Moms-oriented retailer Zulily dialed down its sales outlook for the year, as it struggles with faster-than-expected shopper attrition and weighs how to lure more loyal customers.
Moms-oriented retailer Zulily dialed down sales expectations for the year Tuesday, as it struggles with faster-than-expected shopper attrition and weighs how to lure more loyal customers to its online deals site.
Zulily executives said the company has realized that last year’s extensive marketing campaigns highlighting well-known brands had attracted many one-time purchasers, not as loyal or as profitable as previous generations of buyers who’d come to zulily seeking to discover quirky items and became repeat buyers.
“The customers that we acquired in 2014 are churning out at a faster pace than we would have expected,” said zulily Chairman Mark Vadon.
So the Seattle-based company is pulling back on marketing efforts while it fine-tunes a new model to drum up customers that are more similar to its historical cohort of loyalists.
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Both the lull in marketing and the unexpected shopper attrition mean that zulily expects to generate sales of $1.3 billion to $1.4 billion this year, down from previous expectations of $1.5 billion to $1.65 billion.
Wall Street didn’t take to the news kindly: shares were down 19.3 percent to $9.54 in aftermarket trading, less than half the $22 per share level of the company’s initial public offering in November 2013.
A little more than a year ago, in February 2014, investors enamored with zulily’s breakneck growth drove share prices to nearly $70 apiece.
Zulily is also making other tweaks to its business model, aiming to improve customer satisfaction. CEO Darrell Cavens says the website had become too cluttered, “making it difficult for some customers to shop.”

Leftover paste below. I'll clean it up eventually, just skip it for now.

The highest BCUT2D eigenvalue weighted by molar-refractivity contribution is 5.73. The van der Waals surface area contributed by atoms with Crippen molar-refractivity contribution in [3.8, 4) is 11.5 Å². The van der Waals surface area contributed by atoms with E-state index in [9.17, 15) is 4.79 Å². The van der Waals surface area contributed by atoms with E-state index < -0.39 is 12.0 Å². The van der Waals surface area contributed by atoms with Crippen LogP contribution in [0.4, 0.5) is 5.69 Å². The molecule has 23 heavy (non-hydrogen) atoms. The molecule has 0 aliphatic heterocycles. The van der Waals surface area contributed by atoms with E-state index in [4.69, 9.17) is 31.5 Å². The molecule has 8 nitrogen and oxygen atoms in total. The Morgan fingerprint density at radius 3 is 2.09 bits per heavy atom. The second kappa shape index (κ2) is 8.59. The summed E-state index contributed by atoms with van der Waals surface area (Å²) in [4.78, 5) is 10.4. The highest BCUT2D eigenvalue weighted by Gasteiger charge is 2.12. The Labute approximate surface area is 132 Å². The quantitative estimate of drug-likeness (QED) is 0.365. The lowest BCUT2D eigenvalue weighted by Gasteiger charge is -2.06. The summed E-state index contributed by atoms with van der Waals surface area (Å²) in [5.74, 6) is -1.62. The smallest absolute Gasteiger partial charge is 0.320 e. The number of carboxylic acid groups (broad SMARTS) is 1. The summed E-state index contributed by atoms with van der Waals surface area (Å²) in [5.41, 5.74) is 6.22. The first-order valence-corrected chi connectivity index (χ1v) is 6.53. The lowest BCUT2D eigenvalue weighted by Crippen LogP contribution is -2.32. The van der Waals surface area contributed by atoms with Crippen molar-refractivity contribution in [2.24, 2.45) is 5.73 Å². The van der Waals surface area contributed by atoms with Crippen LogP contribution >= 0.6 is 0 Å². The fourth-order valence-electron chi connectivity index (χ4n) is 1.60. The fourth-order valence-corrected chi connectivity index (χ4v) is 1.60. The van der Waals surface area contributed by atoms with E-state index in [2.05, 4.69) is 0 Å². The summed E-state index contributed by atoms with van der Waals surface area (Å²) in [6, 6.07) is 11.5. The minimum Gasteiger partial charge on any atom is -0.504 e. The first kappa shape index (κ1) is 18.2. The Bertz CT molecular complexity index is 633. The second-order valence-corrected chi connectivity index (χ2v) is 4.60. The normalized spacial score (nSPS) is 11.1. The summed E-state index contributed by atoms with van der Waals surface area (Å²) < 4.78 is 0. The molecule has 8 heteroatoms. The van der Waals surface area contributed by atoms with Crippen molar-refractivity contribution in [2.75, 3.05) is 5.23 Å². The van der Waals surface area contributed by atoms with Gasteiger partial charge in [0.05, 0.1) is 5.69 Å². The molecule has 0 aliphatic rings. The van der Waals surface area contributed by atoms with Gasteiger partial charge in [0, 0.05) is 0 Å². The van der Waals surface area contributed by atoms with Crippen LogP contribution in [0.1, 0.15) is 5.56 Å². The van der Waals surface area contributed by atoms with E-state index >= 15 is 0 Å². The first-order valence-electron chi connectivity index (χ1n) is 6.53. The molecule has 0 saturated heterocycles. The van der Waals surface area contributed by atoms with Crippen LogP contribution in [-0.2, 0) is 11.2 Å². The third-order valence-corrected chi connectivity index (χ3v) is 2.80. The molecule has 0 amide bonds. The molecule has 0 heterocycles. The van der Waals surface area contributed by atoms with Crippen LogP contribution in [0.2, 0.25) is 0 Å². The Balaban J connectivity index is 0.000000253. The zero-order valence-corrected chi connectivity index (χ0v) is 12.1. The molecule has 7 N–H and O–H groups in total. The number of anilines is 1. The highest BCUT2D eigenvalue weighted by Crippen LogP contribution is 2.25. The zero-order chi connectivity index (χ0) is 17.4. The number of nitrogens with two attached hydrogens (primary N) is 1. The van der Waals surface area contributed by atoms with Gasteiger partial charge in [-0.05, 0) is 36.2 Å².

The company has been “carefully reducing the number of events,” which is what zulily calls each of its daily offerings, to about 100 a day. The company declined to specify how many more events were being offered before it cut back.
The CEO also addressed shipping times, which many customers thought were too long in comparison with competitors like Amazon. Last week the average time until an order shipped was 10.5 days, down from 13.7 days in the fourth quarter of 2014, Cavens said in the earnings call.
Although zulily has long contended that its clients are willing to wait longer in order to get the best prices and a wide selection, the company has been investing in fulfillment centers and in working directly with its vendors in order to make items move faster. The long-term goal is to bring the lag time to an average of 7 days, Cavens has said.
Zulily on Tuesday reported earnings of 1 cent per share on revenue of $306.6 million, up 29 percent from last year, but below Wall Street expectations of $313.3 million on average.
Zulily also announced Brian Swartz was named chief financial officer to replace Marc Stolzman, who left the company in March. Swartz comes from Apollo Education Group, a private-sector education company.